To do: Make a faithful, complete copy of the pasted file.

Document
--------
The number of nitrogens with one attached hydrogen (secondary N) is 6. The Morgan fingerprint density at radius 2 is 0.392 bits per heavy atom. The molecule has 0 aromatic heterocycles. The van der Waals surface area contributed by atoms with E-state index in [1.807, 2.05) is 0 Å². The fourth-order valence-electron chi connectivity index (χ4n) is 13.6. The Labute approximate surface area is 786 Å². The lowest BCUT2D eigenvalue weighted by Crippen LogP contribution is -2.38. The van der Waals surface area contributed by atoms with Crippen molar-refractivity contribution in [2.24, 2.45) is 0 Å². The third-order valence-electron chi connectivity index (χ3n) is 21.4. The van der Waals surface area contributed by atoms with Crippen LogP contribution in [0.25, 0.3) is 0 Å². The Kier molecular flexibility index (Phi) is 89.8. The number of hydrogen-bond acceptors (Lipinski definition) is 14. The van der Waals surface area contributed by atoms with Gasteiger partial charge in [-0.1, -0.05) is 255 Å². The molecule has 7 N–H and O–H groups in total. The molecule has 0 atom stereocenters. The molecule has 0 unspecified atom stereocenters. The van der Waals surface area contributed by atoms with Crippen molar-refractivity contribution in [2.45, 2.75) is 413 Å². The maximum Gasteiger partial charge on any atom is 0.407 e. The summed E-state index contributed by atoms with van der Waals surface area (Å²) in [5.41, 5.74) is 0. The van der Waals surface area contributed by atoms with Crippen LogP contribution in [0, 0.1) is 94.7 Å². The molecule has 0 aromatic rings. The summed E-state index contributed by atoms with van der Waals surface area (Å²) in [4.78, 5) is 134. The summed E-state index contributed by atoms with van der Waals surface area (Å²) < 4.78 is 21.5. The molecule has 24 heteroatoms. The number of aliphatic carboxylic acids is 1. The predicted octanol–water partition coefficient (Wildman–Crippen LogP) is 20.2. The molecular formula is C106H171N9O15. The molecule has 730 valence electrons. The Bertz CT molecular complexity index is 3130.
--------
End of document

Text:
The number of nitrogens with one attached hydrogen (secondary N) is 6. The Morgan fingerprint density at radius 2 is 0.392 bits per heavy atom. The molecule has 0 aromatic heterocycles. The van der Waals surface area contributed by atoms with E-state index in [1.807, 2.05) is 0 Å². The fourth-order valence-electron chi connectivity index (χ4n) is 13.6. The Labute approximate surface area is 786 Å². The lowest BCUT2D eigenvalue weighted by Crippen LogP contribution is -2.38. The van der Waals surface area contributed by atoms with Crippen molar-refractivity contribution in [2.24, 2.45) is 0 Å². The third-order valence-electron chi connectivity index (χ3n) is 21.4. The van der Waals surface area contributed by atoms with Crippen LogP contribution in [0.25, 0.3) is 0 Å². The Kier molecular flexibility index (Phi) is 89.8. The number of hydrogen-bond acceptors (Lipinski definition) is 14. The van der Waals surface area contributed by atoms with Gasteiger partial charge in [-0.1, -0.05) is 255 Å². The molecule has 7 N–H and O–H groups in total. The molecule has 0 atom stereocenters. The molecule has 0 unspecified atom stereocenters. The van der Waals surface area contributed by atoms with Crippen molar-refractivity contribution in [2.45, 2.75) is 413 Å². The maximum Gasteiger partial charge on any atom is 0.407 e. The summed E-state index contributed by atoms with van der Waals surface area (Å²) in [5.41, 5.74) is 0. The van der Waals surface area contributed by atoms with Crippen LogP contribution in [0, 0.1) is 94.7 Å². The molecule has 0 aromatic rings. The summed E-state index contributed by atoms with van der Waals surface area (Å²) in [4.78, 5) is 134. The summed E-state index contributed by atoms with van der Waals surface area (Å²) < 4.78 is 21.5. The molecule has 24 heteroatoms. The number of aliphatic carboxylic acids is 1. The predicted octanol–water partition coefficient (Wildman–Crippen LogP) is 20.2. The molecular formula is C106H171N9O15. The molecule has 730 valence electrons. The Bertz CT molecular complexity index is 3130.